How many items in your wardrobe have you worn at least thirty times?
When you first start considering where your clothes come from and their environmental and social impacts, it can feel like a bit of a minefield. I know, because I’ve been there myself.
- How do you define sustainable clothing? (by the way, this is a good introductory article about sustainable fashion terminology)
- Where do I shop and what if I’m not perfect? Is it ok to still buy from brands I love but who are not “sustainable”? Can I dress in a way that feels like me, while still prioritising my ethics? How do I tell the difference between brands who are making a difference and those who are just green-washing? What if a brand has made a start addressing these issues, but still has a way to go?
- Where are the best resources to educate myself on this topic? Will it impact my budget?
- What standard should I hold myself to?
These are just a few questions I asked myself (and still ask myself) when I started to delve into the realm of sustainable fashion (you can read more about that here). It can feel overwhelming.
While I’m all for asking these questions, continuing the conversation and supporting brands doing the right thing, part of the answer might already be hanging in our wardrobes.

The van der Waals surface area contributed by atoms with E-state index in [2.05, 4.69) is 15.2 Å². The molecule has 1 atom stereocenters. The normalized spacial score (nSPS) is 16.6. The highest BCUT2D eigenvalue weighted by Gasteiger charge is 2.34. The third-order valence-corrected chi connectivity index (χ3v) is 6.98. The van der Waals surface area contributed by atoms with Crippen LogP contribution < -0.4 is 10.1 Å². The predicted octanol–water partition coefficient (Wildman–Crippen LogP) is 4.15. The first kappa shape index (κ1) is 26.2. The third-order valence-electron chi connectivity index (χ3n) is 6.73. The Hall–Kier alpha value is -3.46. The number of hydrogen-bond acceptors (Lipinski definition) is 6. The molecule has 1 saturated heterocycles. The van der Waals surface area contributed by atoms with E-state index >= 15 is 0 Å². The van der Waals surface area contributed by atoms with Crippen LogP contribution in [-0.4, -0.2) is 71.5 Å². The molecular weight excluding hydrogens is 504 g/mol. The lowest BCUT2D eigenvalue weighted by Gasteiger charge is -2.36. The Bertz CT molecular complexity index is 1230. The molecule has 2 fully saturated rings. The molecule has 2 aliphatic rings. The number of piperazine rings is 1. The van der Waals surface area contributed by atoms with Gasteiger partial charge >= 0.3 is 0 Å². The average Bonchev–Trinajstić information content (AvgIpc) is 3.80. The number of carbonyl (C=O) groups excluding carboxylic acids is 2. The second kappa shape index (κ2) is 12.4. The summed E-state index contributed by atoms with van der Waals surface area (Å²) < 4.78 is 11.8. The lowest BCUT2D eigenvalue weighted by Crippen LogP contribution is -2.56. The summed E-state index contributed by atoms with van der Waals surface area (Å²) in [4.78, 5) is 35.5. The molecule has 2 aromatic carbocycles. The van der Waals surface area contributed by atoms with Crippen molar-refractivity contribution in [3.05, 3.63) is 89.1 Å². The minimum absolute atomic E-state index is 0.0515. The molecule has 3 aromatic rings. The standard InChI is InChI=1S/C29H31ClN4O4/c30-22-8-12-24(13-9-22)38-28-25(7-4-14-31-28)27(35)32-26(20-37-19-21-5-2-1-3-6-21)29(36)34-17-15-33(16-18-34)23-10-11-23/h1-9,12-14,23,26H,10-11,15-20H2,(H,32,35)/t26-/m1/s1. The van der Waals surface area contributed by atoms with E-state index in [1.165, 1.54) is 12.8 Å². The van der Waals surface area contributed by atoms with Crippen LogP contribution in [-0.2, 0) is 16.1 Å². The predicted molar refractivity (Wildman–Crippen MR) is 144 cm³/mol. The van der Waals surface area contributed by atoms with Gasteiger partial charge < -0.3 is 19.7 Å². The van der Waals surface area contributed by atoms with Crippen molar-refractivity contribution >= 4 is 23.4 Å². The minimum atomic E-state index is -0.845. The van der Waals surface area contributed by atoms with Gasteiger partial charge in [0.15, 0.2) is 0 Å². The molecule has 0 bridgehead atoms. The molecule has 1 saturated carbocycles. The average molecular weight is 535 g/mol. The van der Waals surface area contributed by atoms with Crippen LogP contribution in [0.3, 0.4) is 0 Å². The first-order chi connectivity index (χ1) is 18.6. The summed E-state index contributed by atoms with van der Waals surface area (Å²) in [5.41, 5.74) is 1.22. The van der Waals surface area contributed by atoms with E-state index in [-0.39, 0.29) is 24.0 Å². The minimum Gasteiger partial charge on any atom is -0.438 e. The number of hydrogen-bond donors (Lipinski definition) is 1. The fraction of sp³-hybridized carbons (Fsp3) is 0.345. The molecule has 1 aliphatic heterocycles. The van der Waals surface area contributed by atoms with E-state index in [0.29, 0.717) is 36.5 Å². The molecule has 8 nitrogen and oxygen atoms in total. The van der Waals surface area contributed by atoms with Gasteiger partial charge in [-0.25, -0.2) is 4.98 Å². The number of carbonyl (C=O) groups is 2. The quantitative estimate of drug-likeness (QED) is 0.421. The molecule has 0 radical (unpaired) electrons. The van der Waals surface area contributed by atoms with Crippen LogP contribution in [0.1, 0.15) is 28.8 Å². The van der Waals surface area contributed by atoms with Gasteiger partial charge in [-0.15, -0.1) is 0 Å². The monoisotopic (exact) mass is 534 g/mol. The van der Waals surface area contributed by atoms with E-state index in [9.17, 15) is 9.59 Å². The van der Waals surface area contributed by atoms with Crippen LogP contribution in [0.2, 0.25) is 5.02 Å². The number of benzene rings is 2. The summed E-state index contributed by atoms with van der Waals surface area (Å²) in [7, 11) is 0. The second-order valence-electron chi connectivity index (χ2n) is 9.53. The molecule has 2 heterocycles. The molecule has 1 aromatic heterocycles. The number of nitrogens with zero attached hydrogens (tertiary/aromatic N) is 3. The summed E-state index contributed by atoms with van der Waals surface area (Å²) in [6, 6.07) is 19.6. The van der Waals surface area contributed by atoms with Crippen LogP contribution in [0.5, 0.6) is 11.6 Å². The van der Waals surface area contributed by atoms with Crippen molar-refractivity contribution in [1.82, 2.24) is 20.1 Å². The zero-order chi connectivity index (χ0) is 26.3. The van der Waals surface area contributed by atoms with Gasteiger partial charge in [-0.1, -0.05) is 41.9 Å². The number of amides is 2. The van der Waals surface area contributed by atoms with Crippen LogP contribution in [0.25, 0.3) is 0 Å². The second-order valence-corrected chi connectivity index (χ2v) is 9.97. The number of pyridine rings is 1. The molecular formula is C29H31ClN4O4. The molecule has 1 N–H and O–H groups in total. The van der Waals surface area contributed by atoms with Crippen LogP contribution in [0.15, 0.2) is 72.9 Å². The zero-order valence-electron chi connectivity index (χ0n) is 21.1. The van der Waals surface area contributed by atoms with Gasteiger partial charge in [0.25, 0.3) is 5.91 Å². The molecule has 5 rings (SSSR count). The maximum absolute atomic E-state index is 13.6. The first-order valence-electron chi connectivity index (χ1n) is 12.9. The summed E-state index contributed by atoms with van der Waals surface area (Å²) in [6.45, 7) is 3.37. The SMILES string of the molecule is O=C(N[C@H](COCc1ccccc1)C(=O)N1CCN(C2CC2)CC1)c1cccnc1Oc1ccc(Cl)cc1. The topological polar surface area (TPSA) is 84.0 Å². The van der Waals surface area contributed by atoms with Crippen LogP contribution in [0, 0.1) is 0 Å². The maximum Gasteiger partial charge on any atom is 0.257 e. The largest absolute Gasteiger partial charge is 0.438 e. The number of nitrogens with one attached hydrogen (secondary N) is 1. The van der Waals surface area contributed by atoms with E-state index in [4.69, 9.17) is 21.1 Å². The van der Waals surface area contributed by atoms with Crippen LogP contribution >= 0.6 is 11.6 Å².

The concept of #30wears was coined by Olivia Firth (the creative director of Eco Age, an environmental consulting agency and yes, Colin Firth’s wife) and Lucy Siegle who suggested that every time you consider buying an item of clothing you should ask yourself whether you would wear it at least 30 times – if not, don’t buy it. As Olivia says on a podcast here (which is well worth a listen) “it’s not as much as what to buy, but more a question of how frequently to buy and how long you keep the things you buy for”.
I love the simplicity of this approach to take all the angst of it, particularly when first starting to make a change. The reality is that sustainability and social impact issues involved in a supply chain are complex and multifaceted. They often involve many variables that we, despite our good intentions, might not be able to control (although, that’s not to say we shouldn’t be educating ourselves on these issues and asking brands to make those changes). However, wearing what you have and buying intentional pieces to last is something we can all start doing today.
Lastly, because I like to Keep It Simple and Sustainable, here’s a KISS method I made up to consider:
- Keep it for as long as possible
- Intentional, well thought through purchases
- Support sustainable where possible
- Simple, classic styles.
In the interests of transparency these jeans and shoes are both new but I selected them carefully and, based on how many times I’ve worn jeans and ballet flats in the past, both will get far more than 30 wears. I estimate that I’ve worn the top and watch and have used the clutch at least thirty times. As you know, I’m all for classic, simple styles and this outfit fits the bill nicely. You could also dress it up by swapping the flats for heels.
I’d love to know what you think? Do you love investing in timeless pieces you will have for a long time?